"The church was appropriated to Blythburgh Priory before the year 1200 by Ralph de Criketot. It retains some fine specimens of Norman architecture. The two doorways have stood where they are for eight hundred years, one with pillars carved with chevrons and the other with twisted columns and zig-zagging around the arch.
The rest of the church was refashioned in the 14th and 15th centuries. The mediaeval tower has a grotesque head at each corner, and three gargoyles. There are fine faces on the drip-stones of the upper windows. A fierce gargoyle looks down from the either side of the doorway, and there are lions over the west door. The font is 13th century and the sanctuary has a fine Elizabethan altar table with bulbous carved legs.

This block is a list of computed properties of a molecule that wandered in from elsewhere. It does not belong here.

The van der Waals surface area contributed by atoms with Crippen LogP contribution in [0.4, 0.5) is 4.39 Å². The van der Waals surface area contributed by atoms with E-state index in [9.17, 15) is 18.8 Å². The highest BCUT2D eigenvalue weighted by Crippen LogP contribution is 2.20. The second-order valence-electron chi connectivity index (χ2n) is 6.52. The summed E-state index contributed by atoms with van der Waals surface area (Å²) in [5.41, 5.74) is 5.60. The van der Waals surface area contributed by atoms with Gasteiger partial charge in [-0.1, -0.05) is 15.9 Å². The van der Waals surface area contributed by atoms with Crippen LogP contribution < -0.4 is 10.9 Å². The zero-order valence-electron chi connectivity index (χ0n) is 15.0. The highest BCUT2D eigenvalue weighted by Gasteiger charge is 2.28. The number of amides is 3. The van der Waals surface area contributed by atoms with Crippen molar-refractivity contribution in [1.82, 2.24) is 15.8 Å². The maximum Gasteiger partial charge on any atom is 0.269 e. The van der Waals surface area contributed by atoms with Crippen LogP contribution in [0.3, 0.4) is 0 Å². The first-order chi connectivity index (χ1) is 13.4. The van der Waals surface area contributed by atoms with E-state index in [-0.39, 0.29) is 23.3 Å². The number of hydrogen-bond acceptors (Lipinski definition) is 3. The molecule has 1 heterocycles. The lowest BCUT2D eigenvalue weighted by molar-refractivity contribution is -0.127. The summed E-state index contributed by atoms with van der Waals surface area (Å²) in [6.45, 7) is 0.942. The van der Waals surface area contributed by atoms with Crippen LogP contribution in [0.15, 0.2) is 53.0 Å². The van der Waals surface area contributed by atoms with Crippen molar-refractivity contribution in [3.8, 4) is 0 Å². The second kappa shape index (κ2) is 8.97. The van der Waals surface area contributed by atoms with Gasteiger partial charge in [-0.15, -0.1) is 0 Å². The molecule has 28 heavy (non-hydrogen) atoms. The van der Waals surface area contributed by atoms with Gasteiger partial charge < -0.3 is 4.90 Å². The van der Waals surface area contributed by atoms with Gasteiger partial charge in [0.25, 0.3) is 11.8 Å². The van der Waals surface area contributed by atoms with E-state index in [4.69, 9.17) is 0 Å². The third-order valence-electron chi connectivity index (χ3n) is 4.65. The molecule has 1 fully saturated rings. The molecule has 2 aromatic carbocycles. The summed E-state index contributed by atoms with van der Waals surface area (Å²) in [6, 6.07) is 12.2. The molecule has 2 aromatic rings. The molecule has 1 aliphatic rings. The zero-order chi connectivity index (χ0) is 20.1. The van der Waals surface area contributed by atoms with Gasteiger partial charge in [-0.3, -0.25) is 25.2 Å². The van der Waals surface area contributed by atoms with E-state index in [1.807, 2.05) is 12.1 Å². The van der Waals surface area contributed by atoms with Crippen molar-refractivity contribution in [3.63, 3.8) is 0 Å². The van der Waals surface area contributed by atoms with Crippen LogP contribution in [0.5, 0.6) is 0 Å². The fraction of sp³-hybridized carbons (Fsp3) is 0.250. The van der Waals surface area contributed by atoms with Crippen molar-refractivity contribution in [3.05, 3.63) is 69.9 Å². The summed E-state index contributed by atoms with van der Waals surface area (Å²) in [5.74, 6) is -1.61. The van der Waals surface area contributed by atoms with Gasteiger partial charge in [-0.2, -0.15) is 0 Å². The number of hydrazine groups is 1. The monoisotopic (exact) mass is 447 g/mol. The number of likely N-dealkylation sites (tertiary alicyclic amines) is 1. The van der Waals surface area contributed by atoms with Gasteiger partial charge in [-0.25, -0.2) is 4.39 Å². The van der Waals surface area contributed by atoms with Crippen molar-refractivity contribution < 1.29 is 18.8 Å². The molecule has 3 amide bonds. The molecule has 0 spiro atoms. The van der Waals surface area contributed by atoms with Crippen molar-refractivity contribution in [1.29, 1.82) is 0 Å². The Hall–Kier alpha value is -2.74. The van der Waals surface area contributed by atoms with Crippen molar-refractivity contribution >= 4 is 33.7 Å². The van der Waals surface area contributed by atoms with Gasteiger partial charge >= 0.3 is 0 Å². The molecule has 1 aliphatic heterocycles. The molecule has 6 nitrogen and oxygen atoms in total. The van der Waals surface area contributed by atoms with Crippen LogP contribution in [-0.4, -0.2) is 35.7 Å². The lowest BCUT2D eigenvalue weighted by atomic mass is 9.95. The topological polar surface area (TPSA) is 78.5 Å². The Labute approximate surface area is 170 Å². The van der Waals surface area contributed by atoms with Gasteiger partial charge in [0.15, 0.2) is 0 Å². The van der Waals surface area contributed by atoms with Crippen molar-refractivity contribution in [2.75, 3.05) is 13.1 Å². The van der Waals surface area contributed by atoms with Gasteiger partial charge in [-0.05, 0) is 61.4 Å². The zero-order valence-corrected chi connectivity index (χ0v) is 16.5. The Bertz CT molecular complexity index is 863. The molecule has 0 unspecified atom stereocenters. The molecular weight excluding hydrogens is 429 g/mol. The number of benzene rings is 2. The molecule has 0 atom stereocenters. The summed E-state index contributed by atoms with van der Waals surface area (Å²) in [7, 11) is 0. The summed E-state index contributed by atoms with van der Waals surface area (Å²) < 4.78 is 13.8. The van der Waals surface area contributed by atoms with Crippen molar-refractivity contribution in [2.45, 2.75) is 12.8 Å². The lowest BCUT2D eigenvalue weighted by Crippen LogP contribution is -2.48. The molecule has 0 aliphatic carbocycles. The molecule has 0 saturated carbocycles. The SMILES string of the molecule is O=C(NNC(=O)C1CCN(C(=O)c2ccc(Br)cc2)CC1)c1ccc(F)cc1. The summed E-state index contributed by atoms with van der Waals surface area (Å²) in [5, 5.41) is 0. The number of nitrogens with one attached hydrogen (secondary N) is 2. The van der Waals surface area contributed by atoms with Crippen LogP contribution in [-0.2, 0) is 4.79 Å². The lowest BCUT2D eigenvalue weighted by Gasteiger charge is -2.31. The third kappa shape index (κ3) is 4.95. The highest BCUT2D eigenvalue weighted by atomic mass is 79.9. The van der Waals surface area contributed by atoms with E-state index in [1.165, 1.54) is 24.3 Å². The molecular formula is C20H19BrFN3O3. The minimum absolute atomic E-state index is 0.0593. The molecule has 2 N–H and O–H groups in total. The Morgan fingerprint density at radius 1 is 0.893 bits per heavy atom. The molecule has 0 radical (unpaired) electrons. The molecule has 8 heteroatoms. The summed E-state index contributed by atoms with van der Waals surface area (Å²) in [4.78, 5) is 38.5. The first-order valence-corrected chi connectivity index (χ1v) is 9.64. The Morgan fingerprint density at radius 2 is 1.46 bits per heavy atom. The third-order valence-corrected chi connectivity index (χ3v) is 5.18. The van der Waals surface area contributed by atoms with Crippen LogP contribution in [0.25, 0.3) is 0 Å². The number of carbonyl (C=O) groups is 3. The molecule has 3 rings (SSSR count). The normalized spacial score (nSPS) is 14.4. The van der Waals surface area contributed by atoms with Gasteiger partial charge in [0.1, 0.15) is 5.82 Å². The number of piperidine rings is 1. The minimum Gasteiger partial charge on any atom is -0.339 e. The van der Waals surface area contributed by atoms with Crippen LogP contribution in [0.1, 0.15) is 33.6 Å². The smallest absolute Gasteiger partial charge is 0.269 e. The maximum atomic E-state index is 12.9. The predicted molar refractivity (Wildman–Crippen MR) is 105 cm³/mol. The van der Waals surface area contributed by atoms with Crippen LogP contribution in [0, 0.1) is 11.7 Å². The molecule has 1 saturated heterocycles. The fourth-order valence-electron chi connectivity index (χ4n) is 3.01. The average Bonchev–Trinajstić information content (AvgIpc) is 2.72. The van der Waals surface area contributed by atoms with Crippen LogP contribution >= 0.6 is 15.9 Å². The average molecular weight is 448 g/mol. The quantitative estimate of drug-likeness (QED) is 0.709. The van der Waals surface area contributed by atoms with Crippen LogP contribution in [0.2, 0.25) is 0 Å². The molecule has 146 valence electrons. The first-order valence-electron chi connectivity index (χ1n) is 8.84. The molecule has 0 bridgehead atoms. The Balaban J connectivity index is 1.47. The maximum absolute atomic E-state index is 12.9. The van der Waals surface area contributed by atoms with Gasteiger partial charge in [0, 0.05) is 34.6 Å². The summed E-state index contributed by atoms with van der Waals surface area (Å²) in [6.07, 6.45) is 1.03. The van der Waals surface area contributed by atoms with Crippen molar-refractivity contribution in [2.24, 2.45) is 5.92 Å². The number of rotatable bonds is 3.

In the churchyard, depicted by a mason artist, is a memorial to a servant in husbandry, who died at the age of 21. He was a ploughman, and is depicted with a team of Suffok Punches (horses), an old wooden plough with whipple trees, and wearing a smock and characteristic hat.
Here are the words: "In memory of Samuel, son of James and Lucy Croft, May 13th 18_, aged 21.
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